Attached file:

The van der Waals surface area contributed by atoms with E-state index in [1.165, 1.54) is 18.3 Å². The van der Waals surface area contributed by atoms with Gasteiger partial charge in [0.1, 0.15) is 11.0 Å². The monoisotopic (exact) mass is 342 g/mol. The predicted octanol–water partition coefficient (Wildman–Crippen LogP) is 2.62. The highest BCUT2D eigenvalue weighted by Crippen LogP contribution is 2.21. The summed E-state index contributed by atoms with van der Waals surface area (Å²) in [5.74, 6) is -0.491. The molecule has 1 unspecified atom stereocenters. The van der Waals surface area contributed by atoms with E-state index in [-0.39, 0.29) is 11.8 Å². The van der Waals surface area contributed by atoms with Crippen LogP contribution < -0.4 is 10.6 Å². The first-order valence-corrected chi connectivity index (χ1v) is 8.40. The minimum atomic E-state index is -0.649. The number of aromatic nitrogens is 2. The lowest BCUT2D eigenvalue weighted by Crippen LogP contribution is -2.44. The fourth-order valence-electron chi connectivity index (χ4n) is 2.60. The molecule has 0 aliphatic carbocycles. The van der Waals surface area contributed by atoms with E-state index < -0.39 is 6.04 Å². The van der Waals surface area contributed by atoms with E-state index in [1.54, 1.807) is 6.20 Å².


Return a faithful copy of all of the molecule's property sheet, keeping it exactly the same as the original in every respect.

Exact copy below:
The van der Waals surface area contributed by atoms with E-state index in [1.165, 1.54) is 18.3 Å². The van der Waals surface area contributed by atoms with Gasteiger partial charge in [0.1, 0.15) is 11.0 Å². The monoisotopic (exact) mass is 342 g/mol. The predicted octanol–water partition coefficient (Wildman–Crippen LogP) is 2.62. The highest BCUT2D eigenvalue weighted by Crippen LogP contribution is 2.21. The summed E-state index contributed by atoms with van der Waals surface area (Å²) in [5.74, 6) is -0.491. The molecule has 1 unspecified atom stereocenters. The van der Waals surface area contributed by atoms with E-state index in [-0.39, 0.29) is 11.8 Å². The van der Waals surface area contributed by atoms with Crippen LogP contribution < -0.4 is 10.6 Å². The first-order valence-corrected chi connectivity index (χ1v) is 8.40. The minimum atomic E-state index is -0.649. The number of aromatic nitrogens is 2. The lowest BCUT2D eigenvalue weighted by Crippen LogP contribution is -2.44. The fourth-order valence-electron chi connectivity index (χ4n) is 2.60. The molecule has 0 aliphatic carbocycles. The van der Waals surface area contributed by atoms with E-state index < -0.39 is 6.04 Å². The van der Waals surface area contributed by atoms with E-state index in [1.54, 1.807) is 6.20 Å².